ZURICH: Die Zauberflöte
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Die Zauberflöte

ZURICH
Zurich Opera
12/7/14

In the introductory talk immediately before the premiere performance of Mozart's Die Zauberflöte (seen Dec. 7), Zurich Opera's head of dramaturgy emphasized the duality of the opera — imagination and reason, nature and civilization, and so forth. How strange then, that director Tatjana Gürbaca's production was an unabashed romp with no exploration of the more sombre aspects of this multi-faceted opera.

After composing Die Zauberflöte Mozart wrote the overture, which sets the tone for the whole work.  A solemn introduction is followed by a main theme full of high spirits, but treated fugally: Papageno and Sarastro combined, as it were. And it was here that the problems of this production began. During the overture we were presented with a house on a revolving platform with various people wandering around more or less aimlessly. At one door a woman solicited a passerby. Only later did we realize that the woman was Pamina and the man Monostatos. Then the opera proper started and Tamino ran out of the house for no apparent reason — no dragon in pursuit (and later no magic flute or magic bells). The Three Ladies arrived, bearded, (“because they are strong women” we were told by the dramaturge) like three Conchita Wursts. 

Every scene was played for gags. In this regard the Papageno was the worst offender. If played well, this character can be a joy, if played badly he can be extremely irritating. The lighter scenes in this opera can elicit open-hearted laughter, not the embarrassed titters that were to be heard on this occasion. While one could argue that many of the director's ideas were valid, they were relentlessly applied and lacked conviction.

On the musical side, things were significantly better. The Orchestra La Scintilla performed on a raised platform so that they and their conductor Cornelius Meister were clearly visible. More importantly this gave the orchestral timbre an immediacy of presence. Their clarity of texture was remarkable although, as so often happens with period instruments, wind and timpani predominated, somewhat at the expense of the strings, which sounded rather undernourished. The vigorous, thrusting approach of the conductor suited the presumed approach of the director, but the warm sensuality and moments of stillness so typical of Mozart at his greatest were left unrealized.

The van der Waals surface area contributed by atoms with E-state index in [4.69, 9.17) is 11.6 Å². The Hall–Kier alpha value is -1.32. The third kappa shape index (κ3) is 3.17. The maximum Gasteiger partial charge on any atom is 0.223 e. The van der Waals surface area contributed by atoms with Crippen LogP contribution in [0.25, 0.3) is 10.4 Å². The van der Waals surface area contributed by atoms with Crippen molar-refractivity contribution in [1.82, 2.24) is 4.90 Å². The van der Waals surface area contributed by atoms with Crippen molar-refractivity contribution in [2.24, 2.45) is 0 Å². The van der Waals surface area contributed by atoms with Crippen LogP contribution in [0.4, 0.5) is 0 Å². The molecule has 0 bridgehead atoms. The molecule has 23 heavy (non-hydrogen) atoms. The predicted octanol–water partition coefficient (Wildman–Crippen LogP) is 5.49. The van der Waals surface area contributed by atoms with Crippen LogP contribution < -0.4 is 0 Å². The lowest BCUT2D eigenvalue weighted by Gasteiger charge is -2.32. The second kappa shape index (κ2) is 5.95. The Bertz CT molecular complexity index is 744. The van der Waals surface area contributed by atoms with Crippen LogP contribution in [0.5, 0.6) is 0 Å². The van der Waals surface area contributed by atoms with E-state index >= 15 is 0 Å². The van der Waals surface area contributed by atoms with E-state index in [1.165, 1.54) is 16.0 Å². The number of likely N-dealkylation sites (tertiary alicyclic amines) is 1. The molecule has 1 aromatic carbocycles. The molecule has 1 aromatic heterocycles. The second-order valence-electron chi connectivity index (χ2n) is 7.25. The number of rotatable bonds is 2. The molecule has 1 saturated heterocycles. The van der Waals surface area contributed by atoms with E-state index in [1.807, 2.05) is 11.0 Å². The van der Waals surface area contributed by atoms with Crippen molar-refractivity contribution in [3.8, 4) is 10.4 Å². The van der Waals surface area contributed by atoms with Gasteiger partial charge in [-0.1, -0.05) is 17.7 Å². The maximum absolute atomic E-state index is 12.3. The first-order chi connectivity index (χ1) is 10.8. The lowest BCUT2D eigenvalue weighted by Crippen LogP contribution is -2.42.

Most of the principal roles were taken by Zurich regulars. Mauro Peter's singing continues to impress. His lyric tenor is ideal for Tamino and he shaped his phrases well. Mari Eriksmoen, his Pamina, sang clearly and accurately but with little warmth of feeling. However, singing “Ach ich fühl's” while picking her way through assorted gardeners and builders on a cramped revolving stage is not conducive to capturing the essence of this desolate aria. Mozart's operas have been central to Ruben Drole's career, but he failed to articulate his sixteenth notes or to tone down his large bass-baritone to the demands of a Papageno, especially in ensemble. By contrast both the Three Ladies and the Three Boys were sung to perfection.

One has to admire anyone who can manage to sing all the notes in the Queen of the Night's two arias as accurately as soprano Sen Guo did. But she conveyed little sense of personality, let alone authority. Her nemesis, Sarastro was sung by Christof Fischesser, who has given enormous pleasure in so many Zurich productions. On this occasion he commanded respect but seemed a little inhibited and uninvolved. Shaw famously remarked that Sarastro's utterances were the only music he knew that could have issued from the mouth of God. But this was a production that undermined the gravitas of Sarastro: the immediate response to his “In diesen heilg'n Hallen” was a peal of raucous laughter from the back of the stage.

Overall this was a trying night for the audience. At curtain call there was enthusiastic acclaim for the conductor, orchestra and the Three Boys, more restrained applause for the other soloists with the addition of vociferous boos for the production team. spacer 

MARTIN WHEELER

 

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